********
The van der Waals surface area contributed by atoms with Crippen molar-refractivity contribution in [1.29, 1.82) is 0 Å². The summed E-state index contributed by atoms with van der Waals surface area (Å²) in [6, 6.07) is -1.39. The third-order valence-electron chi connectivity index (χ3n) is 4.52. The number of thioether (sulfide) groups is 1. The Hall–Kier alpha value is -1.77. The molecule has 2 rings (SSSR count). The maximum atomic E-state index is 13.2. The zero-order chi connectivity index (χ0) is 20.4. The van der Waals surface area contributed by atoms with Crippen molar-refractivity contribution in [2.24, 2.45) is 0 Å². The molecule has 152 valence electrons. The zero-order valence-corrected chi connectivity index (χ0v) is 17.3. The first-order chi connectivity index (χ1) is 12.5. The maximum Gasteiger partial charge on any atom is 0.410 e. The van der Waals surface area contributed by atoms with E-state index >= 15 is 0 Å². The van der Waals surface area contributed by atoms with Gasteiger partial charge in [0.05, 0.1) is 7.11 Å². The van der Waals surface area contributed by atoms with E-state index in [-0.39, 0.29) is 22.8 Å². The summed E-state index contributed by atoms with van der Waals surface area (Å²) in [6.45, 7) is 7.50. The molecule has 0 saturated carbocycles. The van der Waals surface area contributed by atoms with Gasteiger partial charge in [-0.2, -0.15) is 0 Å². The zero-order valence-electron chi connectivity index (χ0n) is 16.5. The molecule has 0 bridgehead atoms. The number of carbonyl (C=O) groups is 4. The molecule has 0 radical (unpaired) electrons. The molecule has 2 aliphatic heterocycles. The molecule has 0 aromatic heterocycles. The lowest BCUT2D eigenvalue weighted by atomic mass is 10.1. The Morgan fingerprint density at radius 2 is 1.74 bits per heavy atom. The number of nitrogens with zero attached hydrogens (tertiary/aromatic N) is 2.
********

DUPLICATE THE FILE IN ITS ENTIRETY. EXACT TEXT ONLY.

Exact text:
The van der Waals surface area contributed by atoms with Crippen molar-refractivity contribution in [1.29, 1.82) is 0 Å². The summed E-state index contributed by atoms with van der Waals surface area (Å²) in [6, 6.07) is -1.39. The third-order valence-electron chi connectivity index (χ3n) is 4.52. The number of thioether (sulfide) groups is 1. The Hall–Kier alpha value is -1.77. The molecule has 2 rings (SSSR count). The maximum atomic E-state index is 13.2. The zero-order chi connectivity index (χ0) is 20.4. The van der Waals surface area contributed by atoms with Crippen molar-refractivity contribution in [2.24, 2.45) is 0 Å². The molecule has 152 valence electrons. The zero-order valence-corrected chi connectivity index (χ0v) is 17.3. The first-order chi connectivity index (χ1) is 12.5. The maximum Gasteiger partial charge on any atom is 0.410 e. The van der Waals surface area contributed by atoms with E-state index >= 15 is 0 Å². The van der Waals surface area contributed by atoms with Gasteiger partial charge in [0.05, 0.1) is 7.11 Å². The van der Waals surface area contributed by atoms with E-state index in [-0.39, 0.29) is 22.8 Å². The summed E-state index contributed by atoms with van der Waals surface area (Å²) in [6.45, 7) is 7.50. The molecule has 0 saturated carbocycles. The van der Waals surface area contributed by atoms with Gasteiger partial charge in [-0.2, -0.15) is 0 Å². The zero-order valence-electron chi connectivity index (χ0n) is 16.5. The molecule has 0 bridgehead atoms. The number of carbonyl (C=O) groups is 4. The molecule has 0 radical (unpaired) electrons. The molecule has 2 aliphatic heterocycles. The molecule has 0 aromatic heterocycles. The lowest BCUT2D eigenvalue weighted by atomic mass is 10.1. The Morgan fingerprint density at radius 2 is 1.74 bits per heavy atom. The number of nitrogens with zero attached hydrogens (tertiary/aromatic N) is 2.